Vayakhel Pekudei:What women do and Why women are rewarded as they carry the burden of faith into the future

For the last few weeks it has not been easy to find the women in the Torah readings, but now in Vayakhel the women are up front and unmissable. The mishkan/tabernacle is being made as a response to the failings of the people that led to the creation of the golden calf, an idol to comfort the people in the absence of Moses while he was away on Sinai sequestered with God.

It has become abundantly clear that the people are not yet ready for a God with no physical presence or aide-memoire. The mishkan will remind the people that God is dwelling among them. It is a powerful symbol they will carry around with them as they go on their journey. It will, so to speak, keep the people on the religious straight and narrow.

The details of the mishkan have been given in the last chapters – long dry lists of materials and artefacts. Now the text warms up with the human and emotional dimension:

וַיָּבֹ֕אוּ כָּל־אִ֖ישׁ אֲשֶׁר־נְשָׂא֣וֹ לִבּ֑וֹ וְכֹ֡ל אֲשֶׁר֩ נָֽדְבָ֨ה רוּח֜וֹ אֹת֗וֹ הֵ֠בִ֠יאוּ אֶת־תְּרוּמַ֨ת יְהֹוָ֜ה לִמְלֶ֨אכֶת אֹ֤הֶל מוֹעֵד֙ וּלְכָל־עֲבֹ֣דָת֔וֹ וּלְבִגְדֵ֖י הַקֹּֽדֶשׁ:

 “And they came, every one whose heart stirred him up, and every one whom his spirit made willing, and brought the Eternal’s offering, for the work of the tent of meeting, and for all its service, and for the holy garments.” (35:21)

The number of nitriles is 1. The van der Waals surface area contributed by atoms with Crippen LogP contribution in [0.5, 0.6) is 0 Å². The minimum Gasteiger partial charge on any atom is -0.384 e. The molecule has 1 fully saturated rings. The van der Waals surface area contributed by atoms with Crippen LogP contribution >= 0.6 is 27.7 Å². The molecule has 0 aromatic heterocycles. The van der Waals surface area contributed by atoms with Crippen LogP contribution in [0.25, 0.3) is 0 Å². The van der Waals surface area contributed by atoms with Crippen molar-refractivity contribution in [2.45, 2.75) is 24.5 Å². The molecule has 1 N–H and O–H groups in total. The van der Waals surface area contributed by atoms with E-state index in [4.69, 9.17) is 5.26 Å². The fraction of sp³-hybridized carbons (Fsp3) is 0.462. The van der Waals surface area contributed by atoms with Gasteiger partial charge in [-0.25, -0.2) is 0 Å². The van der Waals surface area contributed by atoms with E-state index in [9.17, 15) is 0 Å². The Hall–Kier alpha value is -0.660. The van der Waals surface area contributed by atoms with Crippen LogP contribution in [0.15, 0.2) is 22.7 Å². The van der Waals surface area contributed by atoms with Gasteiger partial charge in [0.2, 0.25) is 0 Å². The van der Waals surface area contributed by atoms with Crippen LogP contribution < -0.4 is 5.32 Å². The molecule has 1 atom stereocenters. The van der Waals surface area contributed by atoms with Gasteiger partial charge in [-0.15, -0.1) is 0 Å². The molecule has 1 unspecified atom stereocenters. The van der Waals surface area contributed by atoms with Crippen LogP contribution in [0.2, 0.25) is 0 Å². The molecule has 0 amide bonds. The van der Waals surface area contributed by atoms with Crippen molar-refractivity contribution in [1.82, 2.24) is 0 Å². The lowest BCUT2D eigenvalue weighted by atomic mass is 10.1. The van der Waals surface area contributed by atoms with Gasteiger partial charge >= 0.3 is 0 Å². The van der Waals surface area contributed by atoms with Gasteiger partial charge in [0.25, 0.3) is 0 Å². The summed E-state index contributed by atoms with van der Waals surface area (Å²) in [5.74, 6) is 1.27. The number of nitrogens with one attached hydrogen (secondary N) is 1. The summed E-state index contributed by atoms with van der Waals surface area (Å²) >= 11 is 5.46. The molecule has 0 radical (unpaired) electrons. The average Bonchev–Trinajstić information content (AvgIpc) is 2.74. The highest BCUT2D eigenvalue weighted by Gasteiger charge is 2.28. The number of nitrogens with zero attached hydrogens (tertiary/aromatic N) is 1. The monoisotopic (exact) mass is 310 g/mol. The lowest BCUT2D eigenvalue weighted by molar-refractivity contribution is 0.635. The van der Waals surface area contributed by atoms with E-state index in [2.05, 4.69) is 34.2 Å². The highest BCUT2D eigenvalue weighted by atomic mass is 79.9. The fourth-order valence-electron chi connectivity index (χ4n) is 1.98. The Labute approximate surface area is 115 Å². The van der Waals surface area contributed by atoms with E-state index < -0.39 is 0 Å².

All the people for whom this project truly mattered, everyone who was invested in the creation of the reminder of the divine, brought their gifts. Gifts of valuable materials, gifts of their time, gifts of their dedication to make this work.

And then comes the strangest of verses.  (35:22)

וַיָּבֹ֥אוּ הָֽאֲנָשִׁ֖ים עַל־הַנָּשִׁ֑ים כֹּ֣ל ׀ נְדִ֣יב לֵ֗ב הֵ֠בִ֠יאוּ חָ֣ח וָנֶ֜זֶם וְטַבַּ֤עַת וְכוּמָז֙ כָּל־כְּלִ֣י זָהָ֔ב וְכָל־אִ֕ישׁ אֲשֶׁ֥ר הֵנִ֛יף תְּנוּפַ֥ת זָהָ֖ב לַֽיהוָֹֽה:

And they came, the men upon the women, as many as were willing-hearted, and brought nose-rings, and ear-rings, and signet-rings, and girdles, all jewels of gold; even every man that brought an offering of gold to the Eternal.

The construction of the verse is notable and odd. The phrasing “hanashim al hanashim – the men upon the women” suggests that the women carried the men, brought them along with them, that they came first with their jewellery, and only then did the men bring their gifts. All of the emphases on the voluntary nature of the donations, the repetitions that only those who wanted to give did so, culminates in the idea that it is the women who are keen to give their valuables in the service of God, that the men were carried along by the enthusiasm of the women.

The role of the women is reinforced a few verses later:

וְכָל־אִשָּׁ֥ה חַכְמַת־לֵ֖ב בְּיָדֶ֣יהָ טָו֑וּ וַיָּבִ֣יאוּ מַטְוֶ֗ה אֶֽת־הַתְּכֵ֨לֶת֙ וְאֶת־הָ֣אַרְגָּמָ֔ן אֶת־תּוֹלַ֥עַת הַשָּׁנִ֖י וְאֶת־הַשֵּֽׁשׁ: כו וְכָ֨ל־הַנָּשִׁ֔ים אֲשֶׁ֨ר נָשָׂ֥א לִבָּ֛ן אֹתָ֖נָה בְּחָכְמָ֑ה טָו֖וּ אֶת־הָֽעִזִּֽים: